HOBBIES ARE GOOD FOR YOUR HEALTH

Do you have a hobby? Hobbies can give meaning and purpose to your life in retirement. As Robert Putnam points out in his book, Bowling Alone, it’s easy to discount the importance of hobbies and social engagements. Putnam details the widespread decline in civic engagement, from PTA memberships to neighborhood potlucks and bowling leagues. Over a couple of generations, Americans have misplaced the concept of free time.

SPECIAL PLANS FOR YOUR SPECIAL PEOPLE

Lily is a beautiful, active and full of personality toddler who happens to have Down syndrome. Lily’s parents and I have been friends for years and I have the continuing pleasure of watching Lily and her siblings grow up. While Lily is becoming a physical therapy rock star and hitting all her milestones in a timely fashion, her parents have started planning for the future.

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WHY WE ENJOY OUR HOBBIES

The Merriam-Webster dictionary defines a hobby as “a pursuit outside one’s regular occupation, engaged in especially for relaxation.” Hobbies include anything from playing a musical instrument to gardening, bird watching or sewing. A hobby is a way of focusing on something you enjoy just for the sake of that enjoyment. It may also be a way to clear your mental palette. You could be stressed out by a situation at work or the challenges of raising children and need an escape.

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explanations. If children are allowed to express their own feelings according to their ages and developmental stages, they will process the death at their own pace. If the child wishes to attend the visitation and the funeral, let them do so. Explain in simple language what will happen at the funeral home, church and cemetery, and let the child know if her emotions overwhelm her and she needs to leave any of the venues, you will respect her wishes and not force her to stay.


One of the most important things you can do for a bereaved child is to offer your love and support – give the child a hug and a shoulder to cry on and a listening ear to help them remember and release.


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TALKING TO CHILDREN ABOUT DEATH AND DYING

Telling a child directly will help her better realize and accept the loss of the family member or friend, deal more strongly with the event, build trust and grieve the loss in her own way. Children have great resiliency and know a lot about life and death. Trying to protect them from sadness and loss gets in the way of true grief. Children need closure just as much everyone else.


“Grieving kids will be healthier if adults are honest and earnest in helping them understand life and death,” writes Joseph Primo in his book, What Do We Tell the Children? When a death in the family occurs, it is a time of grief for all. Feelings are heightened and everyone, including the children, are incredibly vulnerable. Some of the coping skills exhibited by family members may show they are not able to see beyond the pain. The goal is to help children cope with death in appropriate and safe ways.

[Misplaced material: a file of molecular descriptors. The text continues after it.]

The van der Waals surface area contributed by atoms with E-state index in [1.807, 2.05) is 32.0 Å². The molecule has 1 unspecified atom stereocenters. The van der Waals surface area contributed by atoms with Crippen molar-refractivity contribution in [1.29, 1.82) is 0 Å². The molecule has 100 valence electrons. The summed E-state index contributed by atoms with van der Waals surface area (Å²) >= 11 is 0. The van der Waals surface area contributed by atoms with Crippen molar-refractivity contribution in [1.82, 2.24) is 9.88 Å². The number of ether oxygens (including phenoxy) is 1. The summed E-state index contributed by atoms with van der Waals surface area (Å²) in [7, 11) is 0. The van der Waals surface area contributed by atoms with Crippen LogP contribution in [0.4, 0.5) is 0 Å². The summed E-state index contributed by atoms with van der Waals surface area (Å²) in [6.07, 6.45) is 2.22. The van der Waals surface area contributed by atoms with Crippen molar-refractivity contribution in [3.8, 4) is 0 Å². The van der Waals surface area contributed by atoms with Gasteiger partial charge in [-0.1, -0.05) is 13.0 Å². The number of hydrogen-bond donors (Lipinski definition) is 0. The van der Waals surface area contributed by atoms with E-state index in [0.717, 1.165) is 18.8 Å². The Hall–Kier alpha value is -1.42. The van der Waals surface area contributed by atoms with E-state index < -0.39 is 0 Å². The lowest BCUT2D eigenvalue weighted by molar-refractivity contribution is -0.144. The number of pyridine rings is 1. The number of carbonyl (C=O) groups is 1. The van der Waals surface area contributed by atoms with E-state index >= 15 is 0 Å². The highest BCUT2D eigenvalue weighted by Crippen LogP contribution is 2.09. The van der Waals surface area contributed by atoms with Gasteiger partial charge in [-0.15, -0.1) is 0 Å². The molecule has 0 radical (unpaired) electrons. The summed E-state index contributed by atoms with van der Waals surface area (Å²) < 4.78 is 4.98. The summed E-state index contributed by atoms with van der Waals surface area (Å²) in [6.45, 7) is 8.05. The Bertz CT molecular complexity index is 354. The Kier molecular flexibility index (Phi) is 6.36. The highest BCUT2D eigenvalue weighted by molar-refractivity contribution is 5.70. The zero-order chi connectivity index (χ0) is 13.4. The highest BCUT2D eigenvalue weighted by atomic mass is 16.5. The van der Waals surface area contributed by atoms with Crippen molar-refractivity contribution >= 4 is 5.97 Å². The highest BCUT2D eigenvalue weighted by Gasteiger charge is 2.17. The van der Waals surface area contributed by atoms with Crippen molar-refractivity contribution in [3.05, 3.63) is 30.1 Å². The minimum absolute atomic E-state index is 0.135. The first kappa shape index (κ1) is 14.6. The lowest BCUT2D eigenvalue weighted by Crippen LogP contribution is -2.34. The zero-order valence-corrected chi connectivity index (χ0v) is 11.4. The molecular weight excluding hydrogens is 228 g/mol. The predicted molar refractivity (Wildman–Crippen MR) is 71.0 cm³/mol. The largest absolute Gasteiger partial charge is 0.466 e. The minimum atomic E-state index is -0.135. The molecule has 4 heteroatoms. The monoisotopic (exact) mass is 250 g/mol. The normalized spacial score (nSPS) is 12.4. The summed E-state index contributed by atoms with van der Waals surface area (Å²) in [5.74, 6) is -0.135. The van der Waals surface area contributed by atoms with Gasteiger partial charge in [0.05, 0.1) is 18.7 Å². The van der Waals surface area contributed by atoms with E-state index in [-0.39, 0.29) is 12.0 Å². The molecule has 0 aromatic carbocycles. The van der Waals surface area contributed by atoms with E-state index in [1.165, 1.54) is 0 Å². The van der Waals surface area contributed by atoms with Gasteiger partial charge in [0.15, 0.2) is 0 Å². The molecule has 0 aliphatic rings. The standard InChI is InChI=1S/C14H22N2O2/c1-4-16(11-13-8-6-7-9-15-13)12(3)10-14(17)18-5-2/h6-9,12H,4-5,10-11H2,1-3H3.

A child realizes life will never be the same, but caregivers and family members may be more helpful if they follow the child’s lead in explaining about the death of a loved one. Ask what the child already knows about death. Ask them how much they are ready to hear and go with that. Give them simple but factual

JEAN JEFFERS

Jean is an RN and a freelance writer. She is a staff writer for Living Well 60 Plus and Health & Wellness magazines. Her Web site is at

www.normajean.naiwe.com

more articles by jean jeffers

Molly was 7 years old when her mom died of cancer. Molly had known her mother was very ill; she had witnessed her slow demise. Molly knew what death was. One of her animals had died during the past year and they buried it in the back yard.


Molly’s dad was grieving when he explained to Molly that her mom had died. He said, “God needed another angel in heaven, so He took your mom.” The next day, Molly put up a fuss, not wanting to leave the house or see her father leave. When her father questioned her, she said, “God took Mommy, and He may want to take you, too, for one of His angels.”


When a death is unexpected, unprepared parents may say unhelpful – and, for a child – frightening things about what happened. As in Molly’s case, saying “God took your mother” may create a fear that God will arbitrarily “take” the remaining parent as well. If an adult tells a child, “Your mother is sleeping” when the mother is in fact dead, that may instill a fear of sleep in the child.


The best thing to do is to tell the child what has happened on a level the child understands. Be direct and straightforward. It is better to say, “Mommy has died” than to plague a child’s imagination with ideas of angels swooping down to whisk away another beloved adult or important person. Worse still is to ignore the child’s questions and push aside his or her fears and curiosity. Death is a natural part of life and it should be dealt with so the child can reach a place of acceptance.